I was reminded frequently through Progressio and a range of contacts that I would need patience diplomacy and the ability to keep a level head during development work. This effect was always going to be amplified considering my team were embarking on the first cycle of a fresh project! I would be lying if I said my resolve hasn’t been tested even in the first few weeks of placement.
Along with the rest of my team I was trying to balance that eagerness to save the world in a day with the knowledge that our project would take time to get out of first gear. Reflecting on this hereafter I imagine I am echoing the thoughts of a plethora of past volunteers. Naturally I am the type of person that likes to keep busy and hands-on with such tasks and so the first few weeks of introductions and training began to grate on me, regardless of all the advice I had been given.
However, I also cannot say that the first few weeks have not been productive. The team has settled in and, more than that, the volunteers from the UK and Malawi have become one. All cogs of the machine are now turning as one and we have bonded so much with our friends here through excellent learning exercises, such as cultural awareness. I honestly struggle to recall occasions where I have laughed as much as when listening to my Malawian counterpart’s perception of us UK volunteers.
To steal a well-known adage ‘Rome was not built in a day’ and neither was Team Biriwiri here in Mzuzu. We need time and we need planning to ensure success and efficiency in our time here. On the Tuesday night I confessed to my fellow volunteers after work I was in a foul mood and, although this expired in an hour, it was a rarity for me. I learned today that some of my fellow volunteers also experienced similar pangs of frustration after a long hot day plagued with transport issues. The contrast was literally ‘night and day’ in comparison to Wednesday, where we spent the day in the mountains shelling maze for a small community!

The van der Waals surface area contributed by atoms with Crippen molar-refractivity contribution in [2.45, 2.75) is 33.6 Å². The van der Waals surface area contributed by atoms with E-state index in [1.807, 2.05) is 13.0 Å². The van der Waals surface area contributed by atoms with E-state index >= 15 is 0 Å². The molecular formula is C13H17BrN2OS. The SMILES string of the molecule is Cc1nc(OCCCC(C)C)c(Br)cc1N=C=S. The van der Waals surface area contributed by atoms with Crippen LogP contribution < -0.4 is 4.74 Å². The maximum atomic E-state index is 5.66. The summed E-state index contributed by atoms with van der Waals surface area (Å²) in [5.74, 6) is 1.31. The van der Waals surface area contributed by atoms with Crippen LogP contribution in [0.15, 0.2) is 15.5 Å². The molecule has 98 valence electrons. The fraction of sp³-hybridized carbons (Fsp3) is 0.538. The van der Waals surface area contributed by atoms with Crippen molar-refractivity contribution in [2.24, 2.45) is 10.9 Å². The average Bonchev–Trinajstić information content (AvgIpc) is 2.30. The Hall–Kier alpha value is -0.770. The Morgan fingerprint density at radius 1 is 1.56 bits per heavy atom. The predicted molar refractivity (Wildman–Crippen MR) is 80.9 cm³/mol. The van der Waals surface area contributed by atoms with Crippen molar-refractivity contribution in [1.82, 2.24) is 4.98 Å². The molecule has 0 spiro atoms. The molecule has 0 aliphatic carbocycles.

Several hours, many blisters and even more smiles later we had filled six bags of maize under a baking African sun. As we read the gratitude on the faces of the local community, my team shared their feelings of elation as we finally considered ourselves to have made a difference on whatever scale. The atmosphere on the long bus journey back home felt like light years away from just the previous day and our Team Leader Jennie commented immediately at the change. At this juncture, I would have to include that in Jennie and Romance my team are privileged in finding two extremely dedicated and diligent individuals to lead the group in times of frustration.
Not every day of our placement is going to be like Wednesday and we will be tested in the future. However, I can promise future volunteers that whatever volume of irritation or unfulfilment they feel on their worst day will not come close to the pleasure and sense of achievement enjoyed on the better ones.
Written by ICS volunteer Kieran Docherty